Editor's Note: This story includes mention of sexual violence.
Having identified as a woman my entire life, I’ve learned a few things: don’t talk with your mouth full, don’t spit, put your napkin in your lap and always be gracious, among countless other niceties.
Though the necessity of these behaviors is subjective and heavily influenced by my Southern upbringing, the almost exclusive expectation for women to exemplify them has always struck me as unfair and misogynistic. The societal standards for being polite as a man are so unbelievably low that one merely opening the door to precede my entrance leaves me with butterflies and heart palpitations.
The bar is basically on the floor.
And so when it comes to more heinous offenses disproportionately committed by men, namely sexual violence, it’s exhausting for women to try to navigate unsafe spaces and modify our behaviors to avoid them.
When I was a high school intern, one of my superiors, a man in his 40s, was fired, in part because he was flirting and showing interest in me, a behavior only spotted by our sainted female secretary. Another time, I was walking through downtown Fort Worth and got catcalled by another man likely in his thirties. I was wearing a full suit, only further justifying that no matter what women wear, we have the propensity to be reduced to sexual objects.
In both instances, I was barely 17. I was uncomfortable, and perhaps a little shaken, but never surprised. In retrospect, I was lucky my discomfort stopped there. Neither situation turned dangerous.
Many women aren’t so fortunate.
So instead of addressing the root cause of a culture inherently entrenched in toxic masculinity, where perpetrators minimize and enact revenge upon women by committing acts of sexual violence, women are told to move in groups. We’re told to never walk alone at night. We’re told to carry protective materials and even invest in mechanisms to ensure we don’t get roofied at clubs.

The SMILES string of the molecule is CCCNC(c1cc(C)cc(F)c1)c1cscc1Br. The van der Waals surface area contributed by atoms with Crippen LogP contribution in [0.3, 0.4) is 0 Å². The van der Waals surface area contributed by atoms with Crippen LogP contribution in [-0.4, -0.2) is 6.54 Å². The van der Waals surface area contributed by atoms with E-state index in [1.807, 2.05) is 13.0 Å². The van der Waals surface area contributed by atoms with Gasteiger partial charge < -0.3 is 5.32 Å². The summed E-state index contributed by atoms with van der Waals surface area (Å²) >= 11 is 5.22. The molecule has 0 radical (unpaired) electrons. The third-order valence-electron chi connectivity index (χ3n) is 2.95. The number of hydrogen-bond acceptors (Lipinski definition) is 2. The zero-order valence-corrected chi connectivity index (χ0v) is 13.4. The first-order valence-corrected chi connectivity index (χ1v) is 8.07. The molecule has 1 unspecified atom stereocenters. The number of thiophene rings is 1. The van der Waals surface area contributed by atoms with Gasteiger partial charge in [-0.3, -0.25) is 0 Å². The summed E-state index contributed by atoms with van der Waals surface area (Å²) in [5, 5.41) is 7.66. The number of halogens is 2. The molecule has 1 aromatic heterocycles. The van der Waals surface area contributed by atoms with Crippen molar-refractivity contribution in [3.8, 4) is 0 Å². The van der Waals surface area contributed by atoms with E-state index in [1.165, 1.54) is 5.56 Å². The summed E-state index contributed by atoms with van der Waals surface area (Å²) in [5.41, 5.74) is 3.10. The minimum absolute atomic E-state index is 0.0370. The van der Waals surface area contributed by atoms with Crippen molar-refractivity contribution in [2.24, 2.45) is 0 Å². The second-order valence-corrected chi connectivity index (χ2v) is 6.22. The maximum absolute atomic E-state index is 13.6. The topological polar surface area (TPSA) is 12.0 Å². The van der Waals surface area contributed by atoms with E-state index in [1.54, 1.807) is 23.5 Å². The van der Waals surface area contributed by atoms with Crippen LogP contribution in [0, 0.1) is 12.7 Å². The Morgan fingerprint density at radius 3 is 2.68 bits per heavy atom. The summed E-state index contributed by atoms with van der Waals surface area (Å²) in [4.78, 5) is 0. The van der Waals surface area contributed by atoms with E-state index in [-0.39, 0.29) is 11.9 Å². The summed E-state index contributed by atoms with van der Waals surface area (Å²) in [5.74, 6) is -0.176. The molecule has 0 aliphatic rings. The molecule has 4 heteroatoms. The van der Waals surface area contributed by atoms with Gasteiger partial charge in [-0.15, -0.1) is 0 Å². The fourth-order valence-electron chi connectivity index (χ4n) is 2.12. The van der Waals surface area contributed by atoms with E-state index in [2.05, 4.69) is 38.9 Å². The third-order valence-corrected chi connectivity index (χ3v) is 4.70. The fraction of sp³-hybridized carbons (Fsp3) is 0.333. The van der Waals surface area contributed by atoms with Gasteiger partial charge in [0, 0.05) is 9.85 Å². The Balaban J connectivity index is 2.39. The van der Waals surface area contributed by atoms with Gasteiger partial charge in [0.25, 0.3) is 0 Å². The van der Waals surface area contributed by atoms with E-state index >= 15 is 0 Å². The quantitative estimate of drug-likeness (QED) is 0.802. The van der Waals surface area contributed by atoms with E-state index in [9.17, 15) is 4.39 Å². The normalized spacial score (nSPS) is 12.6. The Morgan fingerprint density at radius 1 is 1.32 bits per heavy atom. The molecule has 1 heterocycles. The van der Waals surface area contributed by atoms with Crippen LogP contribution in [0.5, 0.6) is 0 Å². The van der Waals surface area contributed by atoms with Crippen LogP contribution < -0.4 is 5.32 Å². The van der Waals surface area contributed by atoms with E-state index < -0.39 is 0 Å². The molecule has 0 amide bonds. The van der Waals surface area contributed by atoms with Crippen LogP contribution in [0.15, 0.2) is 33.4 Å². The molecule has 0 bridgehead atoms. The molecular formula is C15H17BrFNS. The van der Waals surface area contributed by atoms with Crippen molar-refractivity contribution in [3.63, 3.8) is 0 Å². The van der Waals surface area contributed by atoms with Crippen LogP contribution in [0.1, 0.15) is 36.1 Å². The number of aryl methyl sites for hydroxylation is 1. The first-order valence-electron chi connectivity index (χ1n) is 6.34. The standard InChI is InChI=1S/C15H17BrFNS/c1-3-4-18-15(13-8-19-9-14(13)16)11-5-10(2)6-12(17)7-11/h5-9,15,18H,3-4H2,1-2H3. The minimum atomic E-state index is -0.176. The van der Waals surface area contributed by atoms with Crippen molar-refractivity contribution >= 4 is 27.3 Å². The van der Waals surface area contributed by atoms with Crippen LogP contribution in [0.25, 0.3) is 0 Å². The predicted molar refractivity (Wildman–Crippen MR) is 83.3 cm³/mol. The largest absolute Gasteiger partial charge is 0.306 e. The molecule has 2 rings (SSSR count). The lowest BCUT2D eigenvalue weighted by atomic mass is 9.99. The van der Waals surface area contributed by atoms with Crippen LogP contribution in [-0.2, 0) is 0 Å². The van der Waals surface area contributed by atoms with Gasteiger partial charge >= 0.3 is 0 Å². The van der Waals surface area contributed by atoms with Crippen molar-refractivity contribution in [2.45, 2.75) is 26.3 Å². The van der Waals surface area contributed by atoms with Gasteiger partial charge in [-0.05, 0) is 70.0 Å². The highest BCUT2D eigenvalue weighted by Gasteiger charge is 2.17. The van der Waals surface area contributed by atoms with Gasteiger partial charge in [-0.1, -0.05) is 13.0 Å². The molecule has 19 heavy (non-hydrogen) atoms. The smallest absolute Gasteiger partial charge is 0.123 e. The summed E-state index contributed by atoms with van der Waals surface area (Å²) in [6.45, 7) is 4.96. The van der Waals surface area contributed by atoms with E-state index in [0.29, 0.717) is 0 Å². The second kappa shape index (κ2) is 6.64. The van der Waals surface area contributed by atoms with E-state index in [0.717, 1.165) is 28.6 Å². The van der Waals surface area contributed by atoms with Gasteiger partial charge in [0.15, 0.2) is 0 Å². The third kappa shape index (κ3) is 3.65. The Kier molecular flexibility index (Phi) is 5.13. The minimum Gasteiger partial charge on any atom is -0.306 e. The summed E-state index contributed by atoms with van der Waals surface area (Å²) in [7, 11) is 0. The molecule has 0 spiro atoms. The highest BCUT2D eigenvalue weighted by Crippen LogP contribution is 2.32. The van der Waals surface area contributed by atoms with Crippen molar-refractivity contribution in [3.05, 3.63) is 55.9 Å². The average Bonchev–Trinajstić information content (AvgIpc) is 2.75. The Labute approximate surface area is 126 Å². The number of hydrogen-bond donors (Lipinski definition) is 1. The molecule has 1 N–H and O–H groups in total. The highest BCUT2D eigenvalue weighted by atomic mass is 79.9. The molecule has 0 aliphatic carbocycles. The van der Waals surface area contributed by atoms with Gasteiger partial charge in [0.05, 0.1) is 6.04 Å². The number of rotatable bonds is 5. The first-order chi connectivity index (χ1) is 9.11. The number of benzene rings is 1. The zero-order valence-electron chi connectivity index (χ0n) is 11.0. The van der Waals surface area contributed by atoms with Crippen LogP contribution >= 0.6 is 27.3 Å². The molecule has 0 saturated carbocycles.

These “protective measures” are promoted in tandem with, or often instead of, advocating for mutual understanding and respect for women
What’s most interesting to me is the illusory divide between perceived faults of the perpetrator and the prevention measures society employs. Most definitions and resources for victims of sexual violence will tell readers first that what happened to them is not their fault — including IU — and they would be correct. So why, then, are women forced to act as if sexual violence is an ever-present threat lurking around the corner and requiring defensive strategies to prevent it from happening? Why aren’t men employing such tactics?
The bottom line is, men are told they shouldn’t commit acts of sexual violence but at a much lower decibel than women are told to protect themselves from predatory men. We’re given a blanket set of rules and regulations and are advised to be wary of threats that look scary and overt but even more so of those that look friendly and familiar.
I’m so tired of having to be on high alert around inebriated men in public. I’m tired of not being able to walk home alone after a long night of studying. I’m especially tired of men telling other men to avoid committing acts of sexual violence not because it’s immoral but because their organization or affiliation might be punished because of them.
As a woman, I want freedom from this anxiety. I don’t think it’s a radical idea to resent feeling afraid of enjoying the same things men take for granted. I want to move away from telling women not to experience violence.
You wouldn’t tell a homeowner not to get burglarized.
You would reprimand the burglar.
Natalie Gabor (she/her) is a senior studying journalism with minors in business marketing and philosophy. She hopes to one day find a career that tops her brief stint as a Vans employee.